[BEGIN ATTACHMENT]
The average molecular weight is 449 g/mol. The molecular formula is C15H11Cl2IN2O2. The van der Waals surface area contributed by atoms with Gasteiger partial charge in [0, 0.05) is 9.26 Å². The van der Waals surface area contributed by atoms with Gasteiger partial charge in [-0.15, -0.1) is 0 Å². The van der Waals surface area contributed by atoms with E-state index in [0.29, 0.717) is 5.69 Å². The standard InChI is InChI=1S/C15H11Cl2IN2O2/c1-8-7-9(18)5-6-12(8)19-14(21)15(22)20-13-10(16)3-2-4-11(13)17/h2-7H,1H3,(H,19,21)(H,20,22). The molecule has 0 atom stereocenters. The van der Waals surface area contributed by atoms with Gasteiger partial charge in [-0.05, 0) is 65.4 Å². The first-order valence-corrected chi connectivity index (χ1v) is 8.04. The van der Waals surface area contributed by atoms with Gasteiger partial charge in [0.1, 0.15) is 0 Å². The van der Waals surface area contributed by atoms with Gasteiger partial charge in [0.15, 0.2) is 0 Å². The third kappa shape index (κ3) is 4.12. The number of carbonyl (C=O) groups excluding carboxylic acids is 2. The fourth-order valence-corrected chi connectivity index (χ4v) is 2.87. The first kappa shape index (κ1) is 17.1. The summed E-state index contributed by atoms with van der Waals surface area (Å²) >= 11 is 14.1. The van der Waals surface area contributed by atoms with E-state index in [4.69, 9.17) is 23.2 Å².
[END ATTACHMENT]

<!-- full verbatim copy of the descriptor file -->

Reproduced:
The average molecular weight is 449 g/mol. The molecular formula is C15H11Cl2IN2O2. The van der Waals surface area contributed by atoms with Gasteiger partial charge in [0, 0.05) is 9.26 Å². The van der Waals surface area contributed by atoms with Gasteiger partial charge in [-0.15, -0.1) is 0 Å². The van der Waals surface area contributed by atoms with E-state index in [0.29, 0.717) is 5.69 Å². The standard InChI is InChI=1S/C15H11Cl2IN2O2/c1-8-7-9(18)5-6-12(8)19-14(21)15(22)20-13-10(16)3-2-4-11(13)17/h2-7H,1H3,(H,19,21)(H,20,22). The molecule has 0 atom stereocenters. The van der Waals surface area contributed by atoms with Gasteiger partial charge in [-0.05, 0) is 65.4 Å². The first-order valence-corrected chi connectivity index (χ1v) is 8.04. The van der Waals surface area contributed by atoms with Gasteiger partial charge in [0.1, 0.15) is 0 Å². The van der Waals surface area contributed by atoms with Gasteiger partial charge in [0.15, 0.2) is 0 Å². The third kappa shape index (κ3) is 4.12. The number of carbonyl (C=O) groups excluding carboxylic acids is 2. The fourth-order valence-corrected chi connectivity index (χ4v) is 2.87. The first kappa shape index (κ1) is 17.1. The summed E-state index contributed by atoms with van der Waals surface area (Å²) >= 11 is 14.1. The van der Waals surface area contributed by atoms with E-state index in [4.69, 9.17) is 23.2 Å².